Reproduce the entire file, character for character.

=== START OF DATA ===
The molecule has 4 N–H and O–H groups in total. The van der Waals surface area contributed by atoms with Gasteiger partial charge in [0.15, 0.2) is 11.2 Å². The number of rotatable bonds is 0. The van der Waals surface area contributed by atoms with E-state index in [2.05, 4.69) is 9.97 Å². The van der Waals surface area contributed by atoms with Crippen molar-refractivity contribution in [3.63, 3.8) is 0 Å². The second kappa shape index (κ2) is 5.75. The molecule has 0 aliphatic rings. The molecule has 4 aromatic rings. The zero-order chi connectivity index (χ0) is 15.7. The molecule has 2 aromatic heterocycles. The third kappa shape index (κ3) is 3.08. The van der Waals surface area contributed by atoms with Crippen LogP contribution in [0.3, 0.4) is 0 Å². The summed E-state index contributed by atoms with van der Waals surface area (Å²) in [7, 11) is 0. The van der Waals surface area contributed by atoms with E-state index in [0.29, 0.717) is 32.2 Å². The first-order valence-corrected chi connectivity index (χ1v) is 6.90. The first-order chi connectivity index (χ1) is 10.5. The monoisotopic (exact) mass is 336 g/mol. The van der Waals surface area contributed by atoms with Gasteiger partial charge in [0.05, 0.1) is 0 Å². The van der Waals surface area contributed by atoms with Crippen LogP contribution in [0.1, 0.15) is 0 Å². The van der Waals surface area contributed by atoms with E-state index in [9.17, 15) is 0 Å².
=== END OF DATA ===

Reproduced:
The molecule has 4 N–H and O–H groups in total. The van der Waals surface area contributed by atoms with Gasteiger partial charge in [0.15, 0.2) is 11.2 Å². The number of rotatable bonds is 0. The van der Waals surface area contributed by atoms with E-state index in [2.05, 4.69) is 9.97 Å². The van der Waals surface area contributed by atoms with Crippen molar-refractivity contribution in [3.63, 3.8) is 0 Å². The second kappa shape index (κ2) is 5.75. The molecule has 0 aliphatic rings. The molecule has 4 aromatic rings. The zero-order chi connectivity index (χ0) is 15.7. The molecule has 2 aromatic heterocycles. The third kappa shape index (κ3) is 3.08. The van der Waals surface area contributed by atoms with Crippen LogP contribution in [0.3, 0.4) is 0 Å². The summed E-state index contributed by atoms with van der Waals surface area (Å²) in [7, 11) is 0. The van der Waals surface area contributed by atoms with E-state index in [0.29, 0.717) is 32.2 Å². The first-order valence-corrected chi connectivity index (χ1v) is 6.90. The first-order chi connectivity index (χ1) is 10.5. The monoisotopic (exact) mass is 336 g/mol. The van der Waals surface area contributed by atoms with Gasteiger partial charge in [0.05, 0.1) is 0 Å². The van der Waals surface area contributed by atoms with Crippen LogP contribution in [0.1, 0.15) is 0 Å². The van der Waals surface area contributed by atoms with E-state index in [9.17, 15) is 0 Å².